If you know someone with a lathe you might be able to have them make up a new (softer) taper with a threaded hole in the end like this, and then take a big piece of threaded rod, pass it down through the hole in the top of the drill press (assuming a hollow quill) and then put a big nut and washer on the top to act as a draw-bar.
All that said, about 99% of the Chinese hobby mill drills and combo lathe + mills just have a standard chuck with no draw-bar so doing your own conversion shouldn't be any more 'dangerous' than using a commercial (if badly designed) machine.
None of this will help with the bearings of course, but if you are only milling light material it should suffice: the important part is not to have a machine which hurls spinning cutters at random intervals...
The other consideration is most drill presses have a round column (the big shaft at the back that holds the whole machine together) and the worktable is just clamped around this column with no way to actually stop the table rotating around it. The side-loads from milling even aluminium can cause either the table or the whole head to rotate around the column, which obviously destroys any accuracy in your job. There have been many articles in modelling magazines like Model Engineer about fixing this both on cheap mills and converted drill presses.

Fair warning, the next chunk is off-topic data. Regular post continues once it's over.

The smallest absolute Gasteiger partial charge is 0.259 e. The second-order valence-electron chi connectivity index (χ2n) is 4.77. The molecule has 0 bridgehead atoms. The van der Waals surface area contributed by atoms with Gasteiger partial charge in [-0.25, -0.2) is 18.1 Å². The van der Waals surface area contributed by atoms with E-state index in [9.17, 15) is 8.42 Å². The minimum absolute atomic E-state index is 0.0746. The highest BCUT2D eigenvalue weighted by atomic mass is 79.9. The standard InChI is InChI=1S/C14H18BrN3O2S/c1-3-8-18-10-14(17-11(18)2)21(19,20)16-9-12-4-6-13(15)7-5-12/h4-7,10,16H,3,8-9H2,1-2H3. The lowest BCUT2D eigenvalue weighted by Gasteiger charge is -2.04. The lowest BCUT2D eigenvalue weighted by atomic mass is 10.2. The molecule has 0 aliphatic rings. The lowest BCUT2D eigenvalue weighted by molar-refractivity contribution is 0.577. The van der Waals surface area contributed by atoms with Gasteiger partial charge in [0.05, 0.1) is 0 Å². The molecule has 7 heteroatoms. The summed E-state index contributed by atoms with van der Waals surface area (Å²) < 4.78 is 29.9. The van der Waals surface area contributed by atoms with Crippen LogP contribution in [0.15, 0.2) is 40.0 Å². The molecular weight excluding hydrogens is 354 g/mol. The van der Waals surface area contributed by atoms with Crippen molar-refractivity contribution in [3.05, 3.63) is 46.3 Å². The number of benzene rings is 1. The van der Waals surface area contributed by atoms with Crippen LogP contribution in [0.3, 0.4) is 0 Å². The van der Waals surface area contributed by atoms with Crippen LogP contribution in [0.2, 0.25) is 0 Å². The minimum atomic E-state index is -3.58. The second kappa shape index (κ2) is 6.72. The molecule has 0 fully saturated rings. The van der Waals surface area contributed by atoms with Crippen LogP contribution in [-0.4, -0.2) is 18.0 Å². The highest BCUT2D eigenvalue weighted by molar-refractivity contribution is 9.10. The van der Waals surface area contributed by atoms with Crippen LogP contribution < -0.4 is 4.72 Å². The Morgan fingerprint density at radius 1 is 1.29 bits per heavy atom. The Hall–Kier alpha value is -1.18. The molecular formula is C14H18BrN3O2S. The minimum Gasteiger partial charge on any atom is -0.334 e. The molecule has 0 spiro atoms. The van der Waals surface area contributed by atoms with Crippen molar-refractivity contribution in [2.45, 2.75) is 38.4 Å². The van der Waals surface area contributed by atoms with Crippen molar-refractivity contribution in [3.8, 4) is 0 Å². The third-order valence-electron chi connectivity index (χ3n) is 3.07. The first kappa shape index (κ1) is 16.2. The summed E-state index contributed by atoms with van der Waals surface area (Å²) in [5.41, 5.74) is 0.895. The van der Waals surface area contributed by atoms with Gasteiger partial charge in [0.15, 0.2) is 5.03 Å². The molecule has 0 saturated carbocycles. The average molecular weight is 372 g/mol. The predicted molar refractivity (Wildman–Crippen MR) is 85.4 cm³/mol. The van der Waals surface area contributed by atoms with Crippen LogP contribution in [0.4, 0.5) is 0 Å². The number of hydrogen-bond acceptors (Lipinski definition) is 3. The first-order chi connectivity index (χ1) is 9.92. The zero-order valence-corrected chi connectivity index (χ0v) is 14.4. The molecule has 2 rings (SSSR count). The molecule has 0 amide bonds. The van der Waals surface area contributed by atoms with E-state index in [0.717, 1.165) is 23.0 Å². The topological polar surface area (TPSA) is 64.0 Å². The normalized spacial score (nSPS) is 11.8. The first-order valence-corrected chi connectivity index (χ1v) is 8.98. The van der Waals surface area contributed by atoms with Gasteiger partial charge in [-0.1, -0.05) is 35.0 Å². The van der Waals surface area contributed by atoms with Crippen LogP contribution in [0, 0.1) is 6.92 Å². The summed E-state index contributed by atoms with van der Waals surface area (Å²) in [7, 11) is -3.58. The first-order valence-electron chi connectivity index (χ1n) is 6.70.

TL-DR: It's entirely possible to convert a drill press into a mill, but it takes a fair bit of work and will never be as rigid as a real mill. You're better of buying a real mill, and by that I don't mean a cheap hobby mill which looks like just a drill press with an X-Y table: a square column (or dovetail slides) and a proper locking arbor are essential.